“It makes the point that our economy would not be where it is if it were not for the support of Blacks and people of color since the inception of the United States, because slaves supported our economy,” he said. “It makes a good argument that they are responsible for where we are. It’s quite an educational experience.”

Exode, No Home

The sculpture "Exode, No Home" by Sandrine Plante is just one of many exhibits bringing the visitor closer to the reality of slavery. (Photo: Equal Justice Initiative)

But the learning doesn’t stop with the museum and memorial, as he was quick to find out when he headed to the city’s center on his first visit.

“What I discovered downtown was just unbelievable,” he said. “Montgomery has really come to terms with its civil rights past behavior.”

As home to numerous civil rights leaders, the city has become an important stop on the national Civil Rights Trail, a collection of museums and historically significant churches, schools, courthouses and other landmarks that debuted in 2018, not long before Dr. Jackson’s visit. The Capitol Building itself has become a museum with its own significance, as it served as the end point for the third march for voting rights that began in Selma, and was the site of Martin Luther King Jr.’s famous “How Long, Not Long” speech.

A block and a half down from the Capitol Building is the Dexter Avenue King Memorial Baptist Church – a site of mass meetings to organize the famous Montgomery Bus Boycott.

“It’s where Martin Luther King preached – and it’s where he was for the garbage men’s strike and then the bus strike in 1957, which was in response to the arrest of Rosa Parks,” recalled Dr. Jackson. “It started where the entire population of people of color in Montgomery boycotted the buses for two years, and it bankrupted the bus company.”

The city has placed historic markers commemorating important moments in the Civil Rights Movement all over town.

“There’s a spot marked where Rosa Parks got on the bus, and another spot marked where she was arrested and taken to jail,” he said. The site of her arrest for refusing to give her seat to a white man is now home to the two-story Rosa Parks Museum and Library, centered on Rosa’s story and containing a whole children’s wing and a restored school bus, among other artifacts.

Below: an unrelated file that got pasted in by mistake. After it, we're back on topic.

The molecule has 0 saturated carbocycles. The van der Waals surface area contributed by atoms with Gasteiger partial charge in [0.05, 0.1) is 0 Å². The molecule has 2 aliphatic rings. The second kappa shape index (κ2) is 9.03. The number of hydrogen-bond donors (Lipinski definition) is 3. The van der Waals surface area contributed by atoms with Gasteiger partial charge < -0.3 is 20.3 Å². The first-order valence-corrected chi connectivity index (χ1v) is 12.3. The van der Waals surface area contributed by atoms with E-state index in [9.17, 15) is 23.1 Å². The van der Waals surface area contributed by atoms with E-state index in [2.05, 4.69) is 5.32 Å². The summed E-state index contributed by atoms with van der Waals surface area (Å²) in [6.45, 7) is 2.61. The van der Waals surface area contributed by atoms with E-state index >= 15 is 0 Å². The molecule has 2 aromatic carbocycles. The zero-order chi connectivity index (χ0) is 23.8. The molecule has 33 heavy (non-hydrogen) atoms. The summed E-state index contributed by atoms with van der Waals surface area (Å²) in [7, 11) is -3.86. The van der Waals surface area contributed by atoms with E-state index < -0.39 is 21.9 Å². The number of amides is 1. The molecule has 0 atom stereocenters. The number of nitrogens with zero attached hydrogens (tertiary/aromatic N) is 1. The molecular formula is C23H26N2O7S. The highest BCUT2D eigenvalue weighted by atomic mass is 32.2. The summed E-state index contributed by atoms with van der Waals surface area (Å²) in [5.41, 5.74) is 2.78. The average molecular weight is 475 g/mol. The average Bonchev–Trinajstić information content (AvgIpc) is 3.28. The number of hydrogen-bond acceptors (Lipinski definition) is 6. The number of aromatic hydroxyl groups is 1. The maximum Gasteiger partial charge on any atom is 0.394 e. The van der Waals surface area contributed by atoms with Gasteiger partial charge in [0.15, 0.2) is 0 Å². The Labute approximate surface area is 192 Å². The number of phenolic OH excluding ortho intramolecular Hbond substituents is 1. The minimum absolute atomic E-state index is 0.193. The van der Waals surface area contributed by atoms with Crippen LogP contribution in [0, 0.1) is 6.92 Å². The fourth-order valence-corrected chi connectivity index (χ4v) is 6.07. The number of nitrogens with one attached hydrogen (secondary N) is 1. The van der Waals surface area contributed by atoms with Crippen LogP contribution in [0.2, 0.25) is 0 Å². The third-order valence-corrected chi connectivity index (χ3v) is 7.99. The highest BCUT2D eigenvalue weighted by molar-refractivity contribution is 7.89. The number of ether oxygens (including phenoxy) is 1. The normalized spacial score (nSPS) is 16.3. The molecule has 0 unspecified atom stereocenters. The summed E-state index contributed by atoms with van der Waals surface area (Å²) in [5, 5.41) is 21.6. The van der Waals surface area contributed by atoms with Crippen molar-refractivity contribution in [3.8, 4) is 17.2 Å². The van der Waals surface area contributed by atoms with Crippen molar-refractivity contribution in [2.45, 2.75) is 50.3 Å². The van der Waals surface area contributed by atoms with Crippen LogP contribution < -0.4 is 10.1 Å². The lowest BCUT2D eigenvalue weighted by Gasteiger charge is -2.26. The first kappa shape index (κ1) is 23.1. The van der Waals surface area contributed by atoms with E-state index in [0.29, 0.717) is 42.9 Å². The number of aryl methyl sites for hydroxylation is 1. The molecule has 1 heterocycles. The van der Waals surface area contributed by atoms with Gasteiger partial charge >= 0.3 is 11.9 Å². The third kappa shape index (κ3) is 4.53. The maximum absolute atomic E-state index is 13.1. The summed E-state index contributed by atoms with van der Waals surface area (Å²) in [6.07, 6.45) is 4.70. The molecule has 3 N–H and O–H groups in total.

Montgomery is also home to the Freedom Rides Museum, a former Greyhound bus station that was the site of the attack on the Freedom Riders, restored to how it looked in 1961; the Frank M. Johnson Jr. Federal Building and U.S. Courthouse, where the eponymous judge legalized desegregation of buses in 1955; and the Dexter Parsonage Museum, once Dr. King’s home, which was bombed several times during the civil rights struggle, among many other highlights.

Reading about the march that began in Selma and ended at the Montgomery Capitol, the group decided to drive to Selma and walk the Edmund Pettus bridge, where the march began amid police violence in what came to be known as “Bloody Sunday.”


Segregation was a bitter fact of life in the United States under the so-called Jim Crow laws until 1964, when President Lyndon B. Johnson signed the Civil Rights Act. (Photo: Equal Justice Initiative)

You can’t come away from it without being touched,” Dr. Jackson concluded. “The problem is, the people who need to see it won’t go.”

One of the most enjoyable parts of the trip was the interaction with locals, he said. During their walking tour of downtown, they stopped and read a number of historical markers along the way. “There must be at least 10 to 12 placards downtown, written on both sides, so there’s a lot of detail to them,” he said.

Since they were obviously tourists interested in civil rights, several times they were approached by locals who had their own stories to tell. “One told us about the slave market, and why the woman in the fountain is looking away from the Capitol,” he recalled.

Dr. Jackson has been talking to his grandchildren – Jackson, 16 and Shayley, 13 – about what he has learned and plans to teach them more. He’s also encouraged them, and others, to do more educational travel rather than going to beaches and drinking in bars.

“I just enjoy getting inside new things and looking for new places to go to improve my mind and understand what the past has created for us,” he said. “I would say that anyone who wants to know about history and to improve on their minds would enjoy a trip to Montgomery, Alabama.”

Upcoming: Dr. Richard Jackson is the founder of the Mali Nieta Foundation, which he has used to raise funding for educational projects in Africa. He will be taking his entire family to Tanzania in May to celebrate the opening of a library and school for the Masai people – and then they will go on safari. Stay tuned for Part II of Dr. Jackson’s adventures.

Editor’s note: Buzz travel columnist Tracy L. Barnett is a Lowell Thomas travel journalism award winner and longtime travel and environmental writer. Email her at [email protected] to share your own travel tales.